Monday, 15 March 2021

Asimov in action

From Second Foundation (1948 to 1953):

Bail Channis sat at the control panel of the Lens and felt again the involuntary surge of near-worship at the contemplation of it. He was not a Foundation man and the interplay of forces at the twist of a knob or the breaking of a contact was not second nature to him.

Not that the Lens ought quite to bore even a Foundation man. Within its unbelievably compact body were enough electronic circuits to pinpoint accurately a hundred million* stars in exact relationship to each other. And if that were not a feat in itself, it was further capable of translating any portion of the Galactic Field along any of the three spatial axes or to rotate any portion of the Field about a centre...

The answer was of course spectographic analysis. For many centuries the main object of interstellar engineering was the analysis of the "light signature" of more and more stars in greater and greater detail. With this, and the growing precision of the "hop" itself, standard routes of travel through the Galaxy were adopted and interstellar travel became less of an art and more of a science

* The current best guess is that there are 150 - 250 billion stars in the Galaxy, maybe they didn't assume that seventy years ago? Elsewhere in the books is an explanation of a heads-up display, you just keep adjusting the virtual galaxy until it lines up against what you can actually see and hey presto, the computer tells you where you are.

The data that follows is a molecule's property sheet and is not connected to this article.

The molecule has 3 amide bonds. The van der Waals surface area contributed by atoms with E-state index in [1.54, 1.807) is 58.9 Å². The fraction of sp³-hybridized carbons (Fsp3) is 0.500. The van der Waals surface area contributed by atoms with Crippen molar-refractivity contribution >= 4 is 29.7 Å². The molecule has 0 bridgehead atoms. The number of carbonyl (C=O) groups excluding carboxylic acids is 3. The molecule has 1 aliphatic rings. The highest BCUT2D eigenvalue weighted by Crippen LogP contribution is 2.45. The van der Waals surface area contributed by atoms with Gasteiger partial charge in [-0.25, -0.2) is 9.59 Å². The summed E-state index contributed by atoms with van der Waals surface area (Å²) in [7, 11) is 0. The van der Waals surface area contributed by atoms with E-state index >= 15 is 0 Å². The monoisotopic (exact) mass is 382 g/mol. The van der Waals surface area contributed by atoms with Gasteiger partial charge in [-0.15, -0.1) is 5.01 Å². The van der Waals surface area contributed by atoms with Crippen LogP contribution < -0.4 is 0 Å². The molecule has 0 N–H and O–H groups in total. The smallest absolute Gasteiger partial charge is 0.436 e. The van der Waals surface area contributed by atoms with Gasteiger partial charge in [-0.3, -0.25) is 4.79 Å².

From Sky News:

Prof Jorgensen had designed the four instruments that Juno used to track stars as part of its magnetometer investigation.

NASA explained that these onboard cameras took photographs of the sky every quarter of a second to determine Juno's orientation in space by recognising the patterns of the stars - an engineering task which was "essential" to the magnetometer's accuracy.

Which is the same general principle. I'm surprised that triangulation works on such a small scale (well within the solar system) because the parallax differences must be minuscule, but they seem to be able to make it work.


MrMC said...

I remember reading a sci fi short story about how aliens take over our world, not by force but by slowly replacing everday things such as light bulbs with everlasting versions and thus wrecking our economy

Lola said...

Asimov was even better than that. In two short stories in 1953 (I think) 'Marooned off Vesta' and 'Return to Vesta' he set out a proto Google (in the second story). As a huge array of vacuum tubes in the desert somewhere called Mulitvac which stored all sorts of news and facts accessible from any home that had one by a 'terminal'.

Lola said...

MrMC - Or how about John Wyndham's story - 'Trouble with Lichen' which posits extended life spans and how that would destroy, e.g. the annuity business?

MrMC said...

Interesting, I have recently found some old SF compilations about time travel stories, which are interesting I recall "Bring the Jubilee" by Ward Moore about the US Civil War,